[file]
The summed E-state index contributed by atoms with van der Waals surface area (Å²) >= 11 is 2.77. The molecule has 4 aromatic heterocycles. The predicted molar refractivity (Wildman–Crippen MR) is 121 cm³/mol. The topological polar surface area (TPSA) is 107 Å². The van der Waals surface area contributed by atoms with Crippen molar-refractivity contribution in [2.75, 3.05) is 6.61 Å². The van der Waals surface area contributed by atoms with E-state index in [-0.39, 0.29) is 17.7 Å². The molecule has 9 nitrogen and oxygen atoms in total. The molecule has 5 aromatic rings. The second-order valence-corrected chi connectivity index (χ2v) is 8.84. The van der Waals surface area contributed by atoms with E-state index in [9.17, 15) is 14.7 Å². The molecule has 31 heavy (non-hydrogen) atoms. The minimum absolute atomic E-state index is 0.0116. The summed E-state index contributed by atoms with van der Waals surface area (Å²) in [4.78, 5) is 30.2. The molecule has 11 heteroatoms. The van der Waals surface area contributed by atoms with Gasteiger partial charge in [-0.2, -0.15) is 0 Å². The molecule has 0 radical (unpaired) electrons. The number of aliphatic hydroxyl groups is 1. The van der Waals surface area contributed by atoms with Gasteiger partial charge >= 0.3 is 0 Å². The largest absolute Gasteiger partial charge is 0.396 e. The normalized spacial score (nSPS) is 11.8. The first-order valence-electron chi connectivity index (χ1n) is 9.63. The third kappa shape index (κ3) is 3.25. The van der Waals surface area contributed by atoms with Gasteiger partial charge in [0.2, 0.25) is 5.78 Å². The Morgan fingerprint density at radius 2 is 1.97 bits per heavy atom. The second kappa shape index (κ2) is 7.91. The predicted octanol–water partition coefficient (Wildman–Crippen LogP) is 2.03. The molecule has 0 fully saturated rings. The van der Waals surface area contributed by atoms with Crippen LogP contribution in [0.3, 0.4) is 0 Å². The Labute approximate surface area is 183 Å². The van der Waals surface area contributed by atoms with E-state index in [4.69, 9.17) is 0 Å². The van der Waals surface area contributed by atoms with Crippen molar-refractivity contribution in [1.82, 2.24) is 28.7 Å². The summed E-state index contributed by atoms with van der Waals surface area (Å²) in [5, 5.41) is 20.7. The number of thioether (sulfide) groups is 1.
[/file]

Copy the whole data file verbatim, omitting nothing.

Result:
The summed E-state index contributed by atoms with van der Waals surface area (Å²) >= 11 is 2.77. The molecule has 4 aromatic heterocycles. The predicted molar refractivity (Wildman–Crippen MR) is 121 cm³/mol. The topological polar surface area (TPSA) is 107 Å². The van der Waals surface area contributed by atoms with Crippen molar-refractivity contribution in [2.75, 3.05) is 6.61 Å². The van der Waals surface area contributed by atoms with E-state index in [-0.39, 0.29) is 17.7 Å². The molecule has 9 nitrogen and oxygen atoms in total. The molecule has 5 aromatic rings. The second-order valence-corrected chi connectivity index (χ2v) is 8.84. The van der Waals surface area contributed by atoms with E-state index in [9.17, 15) is 14.7 Å². The molecule has 31 heavy (non-hydrogen) atoms. The minimum absolute atomic E-state index is 0.0116. The summed E-state index contributed by atoms with van der Waals surface area (Å²) in [4.78, 5) is 30.2. The molecule has 11 heteroatoms. The van der Waals surface area contributed by atoms with Gasteiger partial charge in [-0.2, -0.15) is 0 Å². The molecule has 0 radical (unpaired) electrons. The number of aliphatic hydroxyl groups is 1. The van der Waals surface area contributed by atoms with Gasteiger partial charge >= 0.3 is 0 Å². The largest absolute Gasteiger partial charge is 0.396 e. The normalized spacial score (nSPS) is 11.8. The first-order valence-electron chi connectivity index (χ1n) is 9.63. The third kappa shape index (κ3) is 3.25. The van der Waals surface area contributed by atoms with Gasteiger partial charge in [0.2, 0.25) is 5.78 Å². The Morgan fingerprint density at radius 2 is 1.97 bits per heavy atom. The second kappa shape index (κ2) is 7.91. The predicted octanol–water partition coefficient (Wildman–Crippen LogP) is 2.03. The molecule has 0 fully saturated rings. The van der Waals surface area contributed by atoms with Crippen LogP contribution in [0.3, 0.4) is 0 Å². The Labute approximate surface area is 183 Å². The van der Waals surface area contributed by atoms with E-state index in [4.69, 9.17) is 0 Å². The van der Waals surface area contributed by atoms with Crippen molar-refractivity contribution in [1.82, 2.24) is 28.7 Å². The summed E-state index contributed by atoms with van der Waals surface area (Å²) in [5, 5.41) is 20.7. The number of thioether (sulfide) groups is 1.